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Apex Aggressively Cutting Water Usage

Posted December 3, 2007

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— The drought isn't going away anytime soon, but people are doing something about their water consumption in the face of dwindling supplies.

In WRAL's viewing area, the Walnut Creek community in Wayne County has cut its water use the most compared with the August average – down 55 percent. Seven Lakes and Pinehurst in Moore County and Smithfield are also hitting the 50 percent mark. In the Triangle, Apex is the closest at 44 percent.

“We're trying to conserve because we know when we're out of water, well, we gotta do something,” Apex resident Roland Boyd said.

The town has managed to cut daily water usage from 4 million gallons a day to nearly 2 million.

Mayor Keith Weatherly credits the town's 26,000 residents.

“We have had to fine no one. The compliance rate is through the roof,” Weatherly said.

“The only way we're gonna conserve water in the Triangle area is to make irrigation expensive,” Tim Donnelly, Apex public works director, said.

During the 2002 drought, Apex started charging residents $1,750 to install irrigation meters. Donnelly said it has discouraged homeowners from buying irrigation systems, and that has saved the town water.

Folks like Roland Boyd have taken things a step further, such as doing laundry only when necessary.

“We might wash three times a week, whereas we used to wash two times a day,” Roland Boyd.

“I can't explain the difference, but I do know where our citizens stand,” Weatherly said.

Apex draws its water from Jordan Lake, along with Cary. They have six to eight months worth of drinking water left.

More on Apex Water Restrictions:

The Town of Apex implemented year-round water restrictions on Oct. 1 – limiting residents to three days of outdoor sprinkling per week with unlimited hand-held watering.

However, in response to the current drought, the Apex Town Council adopted a ban on use of outdoor fountains and automated and sprinkler irrigation effective Oct. 19.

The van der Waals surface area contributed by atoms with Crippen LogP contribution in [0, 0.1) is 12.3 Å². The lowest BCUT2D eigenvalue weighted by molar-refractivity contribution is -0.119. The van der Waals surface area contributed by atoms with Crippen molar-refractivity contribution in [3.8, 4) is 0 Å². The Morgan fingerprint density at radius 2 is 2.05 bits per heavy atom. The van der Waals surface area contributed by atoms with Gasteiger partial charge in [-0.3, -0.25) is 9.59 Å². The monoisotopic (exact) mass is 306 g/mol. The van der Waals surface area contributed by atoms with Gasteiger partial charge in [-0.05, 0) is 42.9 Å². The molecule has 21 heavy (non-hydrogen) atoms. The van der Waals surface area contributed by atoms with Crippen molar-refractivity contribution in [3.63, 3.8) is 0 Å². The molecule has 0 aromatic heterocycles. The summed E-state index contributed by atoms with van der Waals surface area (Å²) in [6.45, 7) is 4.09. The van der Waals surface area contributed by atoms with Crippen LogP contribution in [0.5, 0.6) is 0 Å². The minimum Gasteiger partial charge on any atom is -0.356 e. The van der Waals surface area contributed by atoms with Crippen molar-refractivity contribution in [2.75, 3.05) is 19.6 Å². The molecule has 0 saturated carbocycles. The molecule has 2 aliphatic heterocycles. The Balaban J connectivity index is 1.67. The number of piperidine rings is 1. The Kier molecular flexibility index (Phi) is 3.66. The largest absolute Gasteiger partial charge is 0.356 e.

The town stopped issuing landscape permits then, too. Residents who had permits at the time got 30 days to get lawns or landscaping established, then had to quit watering.

First violations in Apex get written notices. Second ones bring $1,000 fines.

13 Comments

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  • Amused Dec 4, 2007

    cont.,,
    because Cary wanted to grow so rapidly that they KNEW they wouldn't have enough water to supply its residents. Cary was told early on about this problem. ( Perhaps that is the real reason for Cary's so-called "water restrictions") But little Apex and Holly Springs stood up to Cary.

  • Amused Dec 4, 2007

    You can say what you want to about Cary, but we have been on water restrictions since the 2001 drought. Our leaders had the good sense to not lift the restrictions and it has worked great. We have gone on stricter regulations lately but it is not bad. At least our leaders have looked after the town instead of jumping on the band wagon when the problem is almost beyond help. Mr. Meeker in Raleigh seems to be real good at johnny come lately. It seems he leans with the wind and not always good of Raleigh. Same thing in Apex. Your right, we have a town full of snobs but I think our leaders are better than any other town around.